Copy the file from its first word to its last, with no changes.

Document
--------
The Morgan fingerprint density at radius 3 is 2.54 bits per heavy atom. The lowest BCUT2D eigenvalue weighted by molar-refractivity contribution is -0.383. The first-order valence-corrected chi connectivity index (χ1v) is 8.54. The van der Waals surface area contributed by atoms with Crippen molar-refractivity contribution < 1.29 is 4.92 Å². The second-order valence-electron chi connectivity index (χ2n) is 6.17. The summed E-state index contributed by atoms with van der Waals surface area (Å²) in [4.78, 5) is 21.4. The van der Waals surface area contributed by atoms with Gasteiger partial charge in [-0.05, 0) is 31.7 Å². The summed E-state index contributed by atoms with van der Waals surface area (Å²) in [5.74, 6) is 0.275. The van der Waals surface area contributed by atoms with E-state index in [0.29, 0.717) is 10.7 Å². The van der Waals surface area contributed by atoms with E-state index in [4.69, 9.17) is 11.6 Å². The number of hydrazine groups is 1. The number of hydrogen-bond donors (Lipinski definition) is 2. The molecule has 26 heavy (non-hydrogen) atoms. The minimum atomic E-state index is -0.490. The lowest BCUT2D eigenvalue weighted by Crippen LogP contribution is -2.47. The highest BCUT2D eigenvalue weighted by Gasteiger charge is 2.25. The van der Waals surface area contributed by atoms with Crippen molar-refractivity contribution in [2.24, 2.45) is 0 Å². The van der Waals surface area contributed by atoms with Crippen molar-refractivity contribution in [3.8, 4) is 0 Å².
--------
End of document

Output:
The Morgan fingerprint density at radius 3 is 2.54 bits per heavy atom. The lowest BCUT2D eigenvalue weighted by molar-refractivity contribution is -0.383. The first-order valence-corrected chi connectivity index (χ1v) is 8.54. The van der Waals surface area contributed by atoms with Crippen molar-refractivity contribution < 1.29 is 4.92 Å². The second-order valence-electron chi connectivity index (χ2n) is 6.17. The summed E-state index contributed by atoms with van der Waals surface area (Å²) in [4.78, 5) is 21.4. The van der Waals surface area contributed by atoms with Gasteiger partial charge in [-0.05, 0) is 31.7 Å². The summed E-state index contributed by atoms with van der Waals surface area (Å²) in [5.74, 6) is 0.275. The van der Waals surface area contributed by atoms with E-state index in [0.29, 0.717) is 10.7 Å². The van der Waals surface area contributed by atoms with E-state index in [4.69, 9.17) is 11.6 Å². The number of hydrazine groups is 1. The number of hydrogen-bond donors (Lipinski definition) is 2. The molecule has 26 heavy (non-hydrogen) atoms. The minimum atomic E-state index is -0.490. The lowest BCUT2D eigenvalue weighted by Crippen LogP contribution is -2.47. The highest BCUT2D eigenvalue weighted by Gasteiger charge is 2.25. The van der Waals surface area contributed by atoms with Crippen molar-refractivity contribution in [2.24, 2.45) is 0 Å². The van der Waals surface area contributed by atoms with Crippen molar-refractivity contribution in [3.8, 4) is 0 Å².